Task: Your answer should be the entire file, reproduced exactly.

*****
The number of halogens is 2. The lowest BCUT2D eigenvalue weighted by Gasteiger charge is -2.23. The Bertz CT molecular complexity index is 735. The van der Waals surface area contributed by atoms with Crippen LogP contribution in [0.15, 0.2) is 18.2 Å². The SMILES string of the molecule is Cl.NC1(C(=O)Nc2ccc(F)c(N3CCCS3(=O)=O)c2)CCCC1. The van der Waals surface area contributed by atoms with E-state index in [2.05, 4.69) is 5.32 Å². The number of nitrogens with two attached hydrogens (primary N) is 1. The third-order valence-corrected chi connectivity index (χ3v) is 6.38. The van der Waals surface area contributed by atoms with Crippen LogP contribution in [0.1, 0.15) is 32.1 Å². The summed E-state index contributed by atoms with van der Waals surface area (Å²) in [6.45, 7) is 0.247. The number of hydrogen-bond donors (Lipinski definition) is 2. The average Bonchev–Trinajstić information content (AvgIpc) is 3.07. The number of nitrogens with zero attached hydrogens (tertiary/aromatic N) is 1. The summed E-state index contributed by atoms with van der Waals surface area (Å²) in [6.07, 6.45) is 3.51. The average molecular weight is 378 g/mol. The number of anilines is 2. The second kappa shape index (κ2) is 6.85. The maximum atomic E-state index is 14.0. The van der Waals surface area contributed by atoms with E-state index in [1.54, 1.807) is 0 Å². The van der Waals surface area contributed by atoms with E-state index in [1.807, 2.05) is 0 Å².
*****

The number of halogens is 2. The lowest BCUT2D eigenvalue weighted by Gasteiger charge is -2.23. The Bertz CT molecular complexity index is 735. The van der Waals surface area contributed by atoms with Crippen LogP contribution in [0.15, 0.2) is 18.2 Å². The SMILES string of the molecule is Cl.NC1(C(=O)Nc2ccc(F)c(N3CCCS3(=O)=O)c2)CCCC1. The van der Waals surface area contributed by atoms with E-state index in [2.05, 4.69) is 5.32 Å². The number of nitrogens with two attached hydrogens (primary N) is 1. The third-order valence-corrected chi connectivity index (χ3v) is 6.38. The van der Waals surface area contributed by atoms with Crippen LogP contribution in [0.1, 0.15) is 32.1 Å². The summed E-state index contributed by atoms with van der Waals surface area (Å²) in [6.45, 7) is 0.247. The number of hydrogen-bond donors (Lipinski definition) is 2. The average Bonchev–Trinajstić information content (AvgIpc) is 3.07. The number of nitrogens with zero attached hydrogens (tertiary/aromatic N) is 1. The summed E-state index contributed by atoms with van der Waals surface area (Å²) in [6.07, 6.45) is 3.51. The average molecular weight is 378 g/mol. The number of anilines is 2. The second kappa shape index (κ2) is 6.85. The maximum atomic E-state index is 14.0. The van der Waals surface area contributed by atoms with E-state index in [1.54, 1.807) is 0 Å². The van der Waals surface area contributed by atoms with E-state index in [1.807, 2.05) is 0 Å².